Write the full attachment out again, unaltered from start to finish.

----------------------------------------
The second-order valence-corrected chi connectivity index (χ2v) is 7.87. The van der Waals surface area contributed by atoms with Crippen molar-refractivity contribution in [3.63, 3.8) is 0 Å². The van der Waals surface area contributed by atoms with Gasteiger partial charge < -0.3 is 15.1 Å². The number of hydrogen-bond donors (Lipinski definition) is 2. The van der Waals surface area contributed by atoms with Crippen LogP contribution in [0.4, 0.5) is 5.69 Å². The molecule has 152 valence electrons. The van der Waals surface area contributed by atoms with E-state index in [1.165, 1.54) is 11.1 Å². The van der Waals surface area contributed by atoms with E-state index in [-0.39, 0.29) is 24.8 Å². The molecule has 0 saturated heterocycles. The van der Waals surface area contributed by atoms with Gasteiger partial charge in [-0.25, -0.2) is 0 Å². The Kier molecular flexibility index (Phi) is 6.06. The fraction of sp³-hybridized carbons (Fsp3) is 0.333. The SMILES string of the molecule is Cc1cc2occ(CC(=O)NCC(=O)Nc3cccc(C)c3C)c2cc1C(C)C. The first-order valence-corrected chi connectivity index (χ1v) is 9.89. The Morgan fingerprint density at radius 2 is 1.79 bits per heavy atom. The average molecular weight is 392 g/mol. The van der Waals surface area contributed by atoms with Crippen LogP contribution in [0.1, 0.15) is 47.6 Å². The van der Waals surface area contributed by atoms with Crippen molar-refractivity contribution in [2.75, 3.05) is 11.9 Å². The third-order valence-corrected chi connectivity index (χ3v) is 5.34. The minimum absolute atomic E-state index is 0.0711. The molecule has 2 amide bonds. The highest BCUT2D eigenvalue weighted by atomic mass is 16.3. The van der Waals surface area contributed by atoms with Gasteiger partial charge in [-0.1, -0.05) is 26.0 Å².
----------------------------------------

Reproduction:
The second-order valence-corrected chi connectivity index (χ2v) is 7.87. The van der Waals surface area contributed by atoms with Crippen molar-refractivity contribution in [3.63, 3.8) is 0 Å². The van der Waals surface area contributed by atoms with Gasteiger partial charge < -0.3 is 15.1 Å². The number of hydrogen-bond donors (Lipinski definition) is 2. The van der Waals surface area contributed by atoms with Crippen LogP contribution in [0.4, 0.5) is 5.69 Å². The molecule has 152 valence electrons. The van der Waals surface area contributed by atoms with E-state index in [1.165, 1.54) is 11.1 Å². The van der Waals surface area contributed by atoms with E-state index in [-0.39, 0.29) is 24.8 Å². The molecule has 0 saturated heterocycles. The van der Waals surface area contributed by atoms with Gasteiger partial charge in [-0.25, -0.2) is 0 Å². The Kier molecular flexibility index (Phi) is 6.06. The fraction of sp³-hybridized carbons (Fsp3) is 0.333. The SMILES string of the molecule is Cc1cc2occ(CC(=O)NCC(=O)Nc3cccc(C)c3C)c2cc1C(C)C. The first-order valence-corrected chi connectivity index (χ1v) is 9.89. The Morgan fingerprint density at radius 2 is 1.79 bits per heavy atom. The average molecular weight is 392 g/mol. The van der Waals surface area contributed by atoms with Crippen LogP contribution in [0.1, 0.15) is 47.6 Å². The van der Waals surface area contributed by atoms with Crippen molar-refractivity contribution in [2.75, 3.05) is 11.9 Å². The third-order valence-corrected chi connectivity index (χ3v) is 5.34. The minimum absolute atomic E-state index is 0.0711. The molecule has 2 amide bonds. The highest BCUT2D eigenvalue weighted by atomic mass is 16.3. The van der Waals surface area contributed by atoms with Gasteiger partial charge in [-0.1, -0.05) is 26.0 Å².